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Vernon, "you may perceive how very dependant we are upon other nations for the luxuries of life: for instance, you could not have enjoyed this evening treat, had we not procured tea from China, coffee from Arabia, sugar from the West Indies, raisins from Spain or Portugal, and currants from the Grecian islands. We ought to be much obliged to those who brave the dangers of the seas, to bring us all these dainties."

“But," said Frank, "our own country has furnished us with part of our entertainment: here, are bread, butter, and cream.” “You are right," said his papa:

always stand up for your own country, which can afford us sufficient for all the necessaries of life.g. But our intercourse, with other parts of the world, furnishes employment to thousands, who go in

search of those articles of commerce, which, from custom, are almost become necessary to us.”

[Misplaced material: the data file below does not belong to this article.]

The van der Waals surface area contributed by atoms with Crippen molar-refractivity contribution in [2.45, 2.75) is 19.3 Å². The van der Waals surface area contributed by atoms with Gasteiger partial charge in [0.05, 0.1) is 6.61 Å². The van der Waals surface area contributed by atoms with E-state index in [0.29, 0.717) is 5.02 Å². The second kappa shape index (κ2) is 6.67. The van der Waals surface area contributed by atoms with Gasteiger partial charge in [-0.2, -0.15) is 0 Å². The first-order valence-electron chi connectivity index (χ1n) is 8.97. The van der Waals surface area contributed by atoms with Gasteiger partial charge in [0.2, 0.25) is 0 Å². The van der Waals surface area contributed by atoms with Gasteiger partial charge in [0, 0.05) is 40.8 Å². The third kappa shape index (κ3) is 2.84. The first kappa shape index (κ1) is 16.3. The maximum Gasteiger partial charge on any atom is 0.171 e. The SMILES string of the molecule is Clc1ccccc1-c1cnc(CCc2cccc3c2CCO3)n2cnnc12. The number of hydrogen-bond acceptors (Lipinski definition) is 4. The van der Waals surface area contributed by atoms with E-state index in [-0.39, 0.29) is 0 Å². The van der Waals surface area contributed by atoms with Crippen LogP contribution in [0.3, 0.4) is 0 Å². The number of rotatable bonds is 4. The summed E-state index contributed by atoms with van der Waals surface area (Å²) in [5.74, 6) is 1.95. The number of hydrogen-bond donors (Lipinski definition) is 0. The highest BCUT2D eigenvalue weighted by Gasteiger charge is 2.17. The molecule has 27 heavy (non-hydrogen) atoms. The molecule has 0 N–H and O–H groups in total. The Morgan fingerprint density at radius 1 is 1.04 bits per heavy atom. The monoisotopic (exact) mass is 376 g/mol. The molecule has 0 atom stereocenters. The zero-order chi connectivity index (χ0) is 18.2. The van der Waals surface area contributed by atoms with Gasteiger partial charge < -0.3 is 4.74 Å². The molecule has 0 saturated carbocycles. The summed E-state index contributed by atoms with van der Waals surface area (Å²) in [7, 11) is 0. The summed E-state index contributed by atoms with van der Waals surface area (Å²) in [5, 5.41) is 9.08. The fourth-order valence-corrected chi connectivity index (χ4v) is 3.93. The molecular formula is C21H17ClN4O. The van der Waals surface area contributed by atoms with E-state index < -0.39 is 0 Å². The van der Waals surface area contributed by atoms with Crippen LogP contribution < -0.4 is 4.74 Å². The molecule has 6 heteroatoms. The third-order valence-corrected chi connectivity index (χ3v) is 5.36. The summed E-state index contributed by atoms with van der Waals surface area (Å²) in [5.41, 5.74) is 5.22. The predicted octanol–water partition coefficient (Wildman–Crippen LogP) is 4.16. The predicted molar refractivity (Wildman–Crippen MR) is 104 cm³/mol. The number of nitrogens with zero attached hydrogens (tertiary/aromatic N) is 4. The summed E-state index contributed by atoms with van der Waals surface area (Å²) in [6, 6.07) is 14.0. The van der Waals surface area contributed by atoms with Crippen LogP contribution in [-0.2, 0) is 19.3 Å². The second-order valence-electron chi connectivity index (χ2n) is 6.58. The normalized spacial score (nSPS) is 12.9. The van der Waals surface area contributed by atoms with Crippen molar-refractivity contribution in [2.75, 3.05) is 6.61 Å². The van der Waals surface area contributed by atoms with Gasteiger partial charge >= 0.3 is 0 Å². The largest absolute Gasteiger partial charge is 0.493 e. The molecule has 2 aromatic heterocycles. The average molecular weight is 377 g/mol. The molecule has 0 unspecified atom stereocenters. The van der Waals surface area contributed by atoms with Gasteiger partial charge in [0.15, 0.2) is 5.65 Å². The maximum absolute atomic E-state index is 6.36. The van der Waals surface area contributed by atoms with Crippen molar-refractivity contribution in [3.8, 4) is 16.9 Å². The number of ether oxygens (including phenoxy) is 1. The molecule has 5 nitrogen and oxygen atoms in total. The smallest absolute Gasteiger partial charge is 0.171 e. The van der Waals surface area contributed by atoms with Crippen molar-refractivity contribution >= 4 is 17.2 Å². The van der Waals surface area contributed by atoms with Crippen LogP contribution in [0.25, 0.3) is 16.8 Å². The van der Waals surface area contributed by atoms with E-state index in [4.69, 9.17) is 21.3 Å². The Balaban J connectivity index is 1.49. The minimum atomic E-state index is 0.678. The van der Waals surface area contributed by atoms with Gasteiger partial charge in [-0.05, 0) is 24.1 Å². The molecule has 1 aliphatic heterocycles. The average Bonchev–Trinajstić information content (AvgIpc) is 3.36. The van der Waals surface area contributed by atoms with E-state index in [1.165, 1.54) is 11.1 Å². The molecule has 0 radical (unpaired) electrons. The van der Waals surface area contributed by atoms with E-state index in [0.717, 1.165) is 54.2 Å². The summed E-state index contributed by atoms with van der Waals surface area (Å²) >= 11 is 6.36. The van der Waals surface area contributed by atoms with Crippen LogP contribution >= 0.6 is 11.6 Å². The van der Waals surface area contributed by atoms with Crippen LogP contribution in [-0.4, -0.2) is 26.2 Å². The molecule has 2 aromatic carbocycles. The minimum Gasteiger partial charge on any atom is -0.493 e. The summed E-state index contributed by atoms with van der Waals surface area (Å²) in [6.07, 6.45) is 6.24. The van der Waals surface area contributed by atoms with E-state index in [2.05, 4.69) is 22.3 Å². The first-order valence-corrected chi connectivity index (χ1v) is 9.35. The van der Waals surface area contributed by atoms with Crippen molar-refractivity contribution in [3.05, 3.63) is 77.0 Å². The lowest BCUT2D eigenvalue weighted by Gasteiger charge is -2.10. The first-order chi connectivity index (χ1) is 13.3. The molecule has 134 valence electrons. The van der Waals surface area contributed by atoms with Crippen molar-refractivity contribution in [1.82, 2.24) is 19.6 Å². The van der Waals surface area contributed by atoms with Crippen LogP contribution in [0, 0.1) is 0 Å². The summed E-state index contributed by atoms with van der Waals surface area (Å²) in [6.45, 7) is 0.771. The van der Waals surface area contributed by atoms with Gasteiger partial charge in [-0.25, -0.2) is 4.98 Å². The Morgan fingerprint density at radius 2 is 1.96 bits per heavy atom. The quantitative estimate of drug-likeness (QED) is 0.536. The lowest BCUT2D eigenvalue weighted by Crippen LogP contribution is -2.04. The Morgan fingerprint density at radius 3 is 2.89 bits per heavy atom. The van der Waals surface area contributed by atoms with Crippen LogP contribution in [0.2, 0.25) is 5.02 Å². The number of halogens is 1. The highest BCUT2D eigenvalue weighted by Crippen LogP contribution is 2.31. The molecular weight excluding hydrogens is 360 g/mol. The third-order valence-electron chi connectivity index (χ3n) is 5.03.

After tea, Mrs. Vernon showed the children the plates in several fine botanical works which she possessed; and Frank was so much pleased with the sight of them, and had so great a wish to know something of their history, that he asked his mamma if she thought him old enough to begin the study of botany. Mrs. Vernon replied, that as it was his own desire, she did not doubt but he was old enough to learn the rudiments of botany; and she promised to assist him as much as she could.

“ In another year, Frank,” said she, your papa intends to send you to school. In the mean time, we will endeavour to make some progress in our

new lessons. We shall not be long in want of fresh subjects: we have already the Chinese rose, and the laurestinus; and, in another month, you will see the crocus, snowdrop, and aconite, which will serve for examples, till fine weather brings us a greater variety. I shall procure Mrs. Wakefield's Introduction to Botany,' (which is a very good one,) and “Dr. Thornton's Grammar of Botany,' from which we shall derive much assistance; and I hope the contemplation of the beauties of nature, will always inspire you with a veneration for the Great Creator of such inimitable beauties, to which the works of art can never be compared.”


Printed by Harvey, Darton, and Co.

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